chicken pox


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chicken pox

or

varicella

(vâr'əsĕl`ə), infectious disease usually occurring in childhood. It is believed to be caused by the same herpesvirus that produces shingles. Chicken pox is highly communicable and is characterized by an easily recognizable rash consisting of blisterlike lesions that appear two to three weeks after infection. Usually there are also low fever and headache. When the lesions have crusted over, the disease is believed to be no longer communicable; however, most patients simultaneously exhibit lesions at different stages of eruption. Chicken pox is usually a mild disease requiring little treatment other than medication to relieve the troublesome itching, but care must be taken that the rash does not become secondarily infected by bacteria. Pneumonia and encephalitis are rare complications. A vaccine for chicken pox was approved for use in the United States in 1995. The drug acyclovir may be used to treat the disease, particularly in older patients.

Chicken Pox

 

an acute infectious disease accompanied by fever and a characteristic vesicular rash on the skin. Children up to ten years of age are chiefly affected. After infection with chicken pox, immunity is maintained for life. The causative agent of chicken pox is a filterable virus, which is transmitted from an infected person to a healthy one mainly by means of air droplets (fine sprays of saliva during coughing, speaking, or sneezing). The increasing circulation of the virus in the blood (viremia) causes its penetration into various sections of the skin, where, at first, small red spots are formed, slightly raised above skin level, which subsequently turn into blisters.

The incubation period (the time from infection until the appearance of the first symptoms of the disease) is from 11 to 21 days. After the rise in temperature (which lasts 5-7 days) to 39-39.5° C, the rash appears on various parts of the body, in the pharynx, and on the mucosa of the nasopharynx. The blisters formed are filled with a transparent fluid and are surrounded by a thin red rim. Later, the blisters burst, and their contents dry and form crusts. Repeated skin eruptions and multiformity of rashes is characteristic. In addition to spots and blisters, crusts may form. The rash is distributed over the face, the scalp, the torso, and sometimes the extremities, including the palms and soles. Complications with chicken pox are extremely rare (mainly in debilitated children); they may develop with the introduction of purulent infection from scratching the rash (impetigo, abscesses, and so forth).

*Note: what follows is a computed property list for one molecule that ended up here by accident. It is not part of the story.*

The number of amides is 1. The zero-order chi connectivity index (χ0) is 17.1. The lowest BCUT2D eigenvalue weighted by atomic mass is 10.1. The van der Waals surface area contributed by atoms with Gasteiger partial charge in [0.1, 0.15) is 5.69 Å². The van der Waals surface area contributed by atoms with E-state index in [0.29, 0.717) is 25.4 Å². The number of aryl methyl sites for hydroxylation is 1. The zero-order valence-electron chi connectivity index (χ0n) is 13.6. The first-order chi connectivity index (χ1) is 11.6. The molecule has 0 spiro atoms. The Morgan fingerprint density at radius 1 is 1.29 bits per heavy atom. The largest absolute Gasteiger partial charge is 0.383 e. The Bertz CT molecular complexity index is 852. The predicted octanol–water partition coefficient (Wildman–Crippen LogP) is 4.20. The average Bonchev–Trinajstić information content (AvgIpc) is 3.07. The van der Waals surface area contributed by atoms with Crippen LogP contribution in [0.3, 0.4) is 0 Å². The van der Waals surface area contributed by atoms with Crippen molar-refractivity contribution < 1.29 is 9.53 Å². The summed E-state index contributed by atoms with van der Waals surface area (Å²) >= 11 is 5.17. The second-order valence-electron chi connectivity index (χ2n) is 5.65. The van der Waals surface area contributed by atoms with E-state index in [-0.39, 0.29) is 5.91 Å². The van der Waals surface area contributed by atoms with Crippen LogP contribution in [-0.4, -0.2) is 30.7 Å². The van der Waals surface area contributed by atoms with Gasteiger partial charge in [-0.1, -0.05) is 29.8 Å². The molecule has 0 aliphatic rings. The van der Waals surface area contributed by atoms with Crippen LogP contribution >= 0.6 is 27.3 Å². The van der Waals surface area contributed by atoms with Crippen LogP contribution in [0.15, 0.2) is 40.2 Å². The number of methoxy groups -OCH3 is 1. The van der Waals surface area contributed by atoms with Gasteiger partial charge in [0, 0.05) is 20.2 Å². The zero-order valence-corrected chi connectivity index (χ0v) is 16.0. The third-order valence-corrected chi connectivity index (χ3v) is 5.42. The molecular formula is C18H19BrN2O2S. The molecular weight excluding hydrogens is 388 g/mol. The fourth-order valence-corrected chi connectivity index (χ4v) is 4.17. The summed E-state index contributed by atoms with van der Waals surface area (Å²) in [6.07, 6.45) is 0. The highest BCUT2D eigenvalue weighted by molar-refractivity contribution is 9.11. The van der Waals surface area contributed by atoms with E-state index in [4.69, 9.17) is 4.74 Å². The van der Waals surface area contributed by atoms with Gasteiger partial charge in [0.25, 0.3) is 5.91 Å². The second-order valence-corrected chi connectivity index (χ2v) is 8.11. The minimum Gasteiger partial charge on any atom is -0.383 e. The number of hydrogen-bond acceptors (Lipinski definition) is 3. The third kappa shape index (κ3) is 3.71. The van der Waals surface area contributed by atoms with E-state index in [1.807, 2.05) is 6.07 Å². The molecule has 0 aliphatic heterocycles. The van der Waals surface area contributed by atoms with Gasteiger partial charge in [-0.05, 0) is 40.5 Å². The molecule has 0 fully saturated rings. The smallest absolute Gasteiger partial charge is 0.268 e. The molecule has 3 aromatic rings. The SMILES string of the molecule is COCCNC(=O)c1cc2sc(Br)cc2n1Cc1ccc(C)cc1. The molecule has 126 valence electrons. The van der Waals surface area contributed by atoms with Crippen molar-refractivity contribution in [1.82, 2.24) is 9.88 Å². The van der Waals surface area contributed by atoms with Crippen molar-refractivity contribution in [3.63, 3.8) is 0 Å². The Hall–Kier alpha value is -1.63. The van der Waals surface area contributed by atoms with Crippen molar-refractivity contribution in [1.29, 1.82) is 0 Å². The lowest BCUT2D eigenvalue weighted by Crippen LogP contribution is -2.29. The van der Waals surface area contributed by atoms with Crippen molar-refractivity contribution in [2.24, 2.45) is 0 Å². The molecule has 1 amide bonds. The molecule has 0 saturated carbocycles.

The patient may transmit the infection beginning with the last days of the incubation period (one to two days before the appearance of the rash) until five days from the last eruption of spots. Therefore a primary prophylactic measure is to forbid, during all this time, any contact by the patient with healthy, previously uninfected children, since the infectiousness of chicken pox is very great. Previously uninfected children who have been in contact with an infected one are subjected to quarantine (at home) or separation for a period of 21 days; if the day of contact is definitely established, children are isolated from 11 days until 21 days after contact. Inasmuch as there is sufficient evidence of the identity of the chicken-pox virus with that of herpes zoster, it is necessary to protect previously uninfected children from contact with herpes zoster patients.

Treatment includes bed rest during the first days of the illness and strict maintenance of cleanliness in order to avoid introduction of purulent infection from scratching the rash. Elements of the rash are also smeared with a dark red solution of potassium permanganate or a solution of brilliant green.

REFERENCE

Nosov, S. D. Uchebnik detskikh infektsionnykh boleznei, 2nd ed. Moscow, 1961.

K. V. BUNIN [4-1769-1J

References in periodicals archive ?
If your child has chicken pox, keep them away from nursery or school, and avoid contact with people who have not had chicken pox until all spots have crusted over.
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